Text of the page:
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Aquatic Invasive Species Rapid Response Initiative
(printer-friendly PDF, 63Kb)

Endorsed by GLRC Executive Committee on March 2, 2007

I. Introduction

Invasive species come from outside an ecosystem, degrade habitat, kill and/or displace native and naturalized species, and short-circuit food webs needed to maintain and rehabilitate biological resources. The Great Lakes region continues to face wave after wave of aquatic invasion. Even after decades of high-profile invasions like the sea lamprey and zebra mussel, the rate of new introductions has not slowed. The Great Lakes, which are the world’s greatest freshwater lakes, are succumbing to an irreversible biological damage that may be more severe than chemical pollution, as aquatic invasive species (AIS) often make the Great Lakes home, they reproduce and spread, rendering eradication impossible. Existing measures to prevent the introduction of new species and to control species that are already established are inadequate. The Great Lakes cannot afford even one new invader, and as invasions are irreversible, prevention is paramount.

Preventing the introduction of AIS is the first line of defense against invasions. Several ongoing efforts, including the Great Lakes Fishery Commission’s Sea Lamprey control program and the carp barrier on the Chicago Sanitary and Ship Canal, are working to prevent the introduction and spread of AIS. The State of Michigan has passed ballast water treatment legislation. States and cities have passed laws prohibiting the importation and sale of a number of live AIS, shutting down another vector for their introduction.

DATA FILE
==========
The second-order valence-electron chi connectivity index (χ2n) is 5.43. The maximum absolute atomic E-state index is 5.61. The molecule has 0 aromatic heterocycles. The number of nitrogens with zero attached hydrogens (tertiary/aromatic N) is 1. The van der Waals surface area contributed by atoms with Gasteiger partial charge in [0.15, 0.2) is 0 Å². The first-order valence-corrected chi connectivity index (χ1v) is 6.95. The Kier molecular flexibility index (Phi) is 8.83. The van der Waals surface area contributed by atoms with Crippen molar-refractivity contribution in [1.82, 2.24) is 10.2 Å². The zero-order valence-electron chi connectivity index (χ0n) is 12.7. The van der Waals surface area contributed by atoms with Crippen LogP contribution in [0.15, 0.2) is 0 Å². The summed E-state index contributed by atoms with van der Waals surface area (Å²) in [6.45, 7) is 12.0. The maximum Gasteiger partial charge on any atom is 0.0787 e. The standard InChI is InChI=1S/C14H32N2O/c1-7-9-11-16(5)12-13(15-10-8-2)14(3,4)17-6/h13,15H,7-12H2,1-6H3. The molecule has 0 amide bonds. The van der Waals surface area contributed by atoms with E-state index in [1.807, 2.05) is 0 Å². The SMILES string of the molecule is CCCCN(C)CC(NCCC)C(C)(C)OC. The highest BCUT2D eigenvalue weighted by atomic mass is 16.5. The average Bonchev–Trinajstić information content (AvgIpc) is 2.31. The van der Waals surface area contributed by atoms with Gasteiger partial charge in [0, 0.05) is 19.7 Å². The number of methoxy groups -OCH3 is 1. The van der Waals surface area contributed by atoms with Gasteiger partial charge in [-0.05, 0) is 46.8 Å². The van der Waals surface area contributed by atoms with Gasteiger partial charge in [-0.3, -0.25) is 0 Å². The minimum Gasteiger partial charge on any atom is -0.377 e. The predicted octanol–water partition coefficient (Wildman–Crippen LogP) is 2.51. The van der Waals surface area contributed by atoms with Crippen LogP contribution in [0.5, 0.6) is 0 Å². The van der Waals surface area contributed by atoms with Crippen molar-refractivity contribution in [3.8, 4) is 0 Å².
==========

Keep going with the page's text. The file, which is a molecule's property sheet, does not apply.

However, even the best prevention efforts may not stop all AIS introductions. The Great Lakes Regional Collaboration (GLRC) Strategy recognizes that early detection and rapid response efforts increase the likelihood that invasions will be addressed successfully while populations are still localized and can be contained and eradicated.

Federal, State, Tribal and Local governments, as well as non-governmental entities, have developed a variety of approaches and techniques to address AIS. Each of these governments has jurisdiction over response agencies that will need to be activated when a new AIS is detected. When a new potential invader is detected, being able to efficiently coordinate and pool expertise and resources could mean the difference between fully eradicating a species, merely controlling it, or being overrun by yet another invasive species.

The Strategy includes the following recommendation:

  • Establish an interagency Great Lakes Federal Rapid Response Team that will conduct activities on federal lands, and in other locations with State, Tribal, and Local cooperation.

II. Proposed Activities